If you really get into it, you'll find you prefer riding the bike in and you may (or may not) find things you don't like about the bike, and if you do, you may want to upgrade. When I was regularly commuting, I put in the amount of money I saved in gas into the bike upgrade fund. For me that was about $50/month.

    I'm jealous as I'm not comfortable commuting from where I live now.
    Thanks for the advice. I will try to get as much information about the bikes and hope to get good feedback from this board to make a sound decision.

    I never thought about how much I was saving by commuting. I just realized that instead of every 1.5 weeks for gas, it would be every 3 weeks that I would need to fill up!

  17. #17
    In beaurocratic limbo urbanknight's Avatar
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    Quote Originally Posted by ClanLee
    Also, I had them weigh the Specialized Roubaix Comp and it came out to just under 20 lbs (54 cm), is that a good weight? My Rockhopper is 28 lbs for the 17 in frame. I never felt the weight of the bike become a factor until I began to commute and had to ride up my hill to go home.
    Your fat tires are probably more of an issue for speed than the 8 lb you think you have to much of. But if it makes you feel better, my road bike weighs 24 lb and I'm fine with that, so 20 is good. Oh, and I used to race nationally on a 26 lb bike.

  18. #18
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    10% is very steep....I'd be looking for a Suzuki or Yamaha!

  19. #19
    Senior Member Pico's Avatar
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    Quote Originally Posted by urbanknight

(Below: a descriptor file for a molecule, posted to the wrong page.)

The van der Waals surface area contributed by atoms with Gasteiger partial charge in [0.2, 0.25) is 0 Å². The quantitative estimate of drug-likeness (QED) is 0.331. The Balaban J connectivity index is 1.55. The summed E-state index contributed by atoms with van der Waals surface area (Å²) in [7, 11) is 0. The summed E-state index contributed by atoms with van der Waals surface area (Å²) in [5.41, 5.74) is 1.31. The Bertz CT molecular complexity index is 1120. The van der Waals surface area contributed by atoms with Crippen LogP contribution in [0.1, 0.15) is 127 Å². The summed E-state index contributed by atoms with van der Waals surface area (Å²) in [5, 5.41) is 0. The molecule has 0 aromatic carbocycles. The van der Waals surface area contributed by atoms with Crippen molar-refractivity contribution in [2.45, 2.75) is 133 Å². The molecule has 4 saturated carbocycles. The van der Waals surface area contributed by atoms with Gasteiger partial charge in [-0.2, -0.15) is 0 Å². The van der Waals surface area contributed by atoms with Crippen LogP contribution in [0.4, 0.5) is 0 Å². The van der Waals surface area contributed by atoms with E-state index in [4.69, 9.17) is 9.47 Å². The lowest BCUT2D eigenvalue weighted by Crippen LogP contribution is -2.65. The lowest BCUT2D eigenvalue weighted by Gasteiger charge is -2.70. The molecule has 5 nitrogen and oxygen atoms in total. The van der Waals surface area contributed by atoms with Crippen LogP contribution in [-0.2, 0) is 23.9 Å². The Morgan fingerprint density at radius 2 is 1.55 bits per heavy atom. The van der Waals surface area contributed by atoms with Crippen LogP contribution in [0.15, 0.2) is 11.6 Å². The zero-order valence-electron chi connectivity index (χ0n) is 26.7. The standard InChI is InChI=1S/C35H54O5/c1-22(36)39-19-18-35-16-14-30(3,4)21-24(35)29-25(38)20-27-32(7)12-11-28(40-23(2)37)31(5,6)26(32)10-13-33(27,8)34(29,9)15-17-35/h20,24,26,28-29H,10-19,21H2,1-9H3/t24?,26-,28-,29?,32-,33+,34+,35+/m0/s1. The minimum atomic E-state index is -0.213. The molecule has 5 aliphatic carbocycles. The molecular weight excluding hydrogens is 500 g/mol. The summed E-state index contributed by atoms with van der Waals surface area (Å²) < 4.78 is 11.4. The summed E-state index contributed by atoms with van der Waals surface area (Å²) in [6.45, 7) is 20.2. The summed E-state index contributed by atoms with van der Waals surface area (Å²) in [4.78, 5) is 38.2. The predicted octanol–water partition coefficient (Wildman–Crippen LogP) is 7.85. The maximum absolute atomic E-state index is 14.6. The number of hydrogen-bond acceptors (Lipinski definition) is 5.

Your fat tires are probably more of an issue for speed than the 8 lb you think you have to much of.
    The suspension also has a negative effect on speed. But, a hardtail MTB or full suspension bike with the lockout on and slick tires gives you most of the efficiency of a road bike.

    The road bike will still have a few advantages: drop bars, tigher gear spacing, higher gearing, and lighter weight.

  20. #20
    Me and the cat... Pamestique's Avatar
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    Clan you didn't mention and maybe I missed this, do any of the bike you are reviewing come with a triple crank? Are you considering a triple?

    I know guys have this "thing" about doubles (or compact doubles), but listening to how you plan on using the bike and considering your background is mountain biking (which is by background as well), I would strongly consider getting a machine with a triple.

    In addition, sizing on a road bike is so much more important than a mountain bike. Any shop should size you to the particular bike you plan on buying (each bike is different). This doesn't just mean standover room, it means top tube, crank distance, many different measurements.

    Also do you plan on carrying stuff, such as a change of clothing on the bike? You might want to look for one with brazons or which can support a clip on seat rack. If so, stay away from a carbon seat post.

    Materials are also important. Aluminum on a mountain bike is OK because of the suspension, but it may not be what you want on a road bike. I strongly suggest a nice steel bike but realize others will suggest carbon or Ti. Also do you know what stiff means? Stiff may not be something you want on a bike that you plan on comuting with and doing weekend rides. Stiff is good for Club bikes - those you use to do fast, hard 30 - 40 milers. Flexible is better with computer and weekend rides.

    And as everyone suggests, ride the bike. Period. Feel how it performs on the road. Bring and wear a heavy Camelbak. And ride around he parking lot 15 times in order to get some seat time ont he bike. That will give you some idea of your compute.

    I know you already have an idea of what bike you want but may I suggest:

    Lemond Sarthe

    Frame: True Temper OX Platinum Steel
    Fork: Bontrager Carbon
    Wheels: Bontrager Race
    Group: Shimano 105/Ultegra (can easily be upgraded)

    or

    Lemond Poprad Disc

    Frame: True Temper OX Platinum cross disc
    Fork: Bontrager Switchblade Elite Carbon
    Wheels: Bontrager Select disc
    Group: Shimano 105

    Or the Jamis Eclipse or Quest or the Supernova.

    Or even cooler - go custom like Landshark or DeSalvo!!!


    Have fun shopping!!!
    Last edited by Pamestique; 01-07-07 at 07:39 AM.

  21. #21
    Senior Member BigSean's Avatar
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    They are all good bikes, get what fits best and is most comfortable for you to ride.

  22. #22
    oo..O.O.o..OO...o magicant's Avatar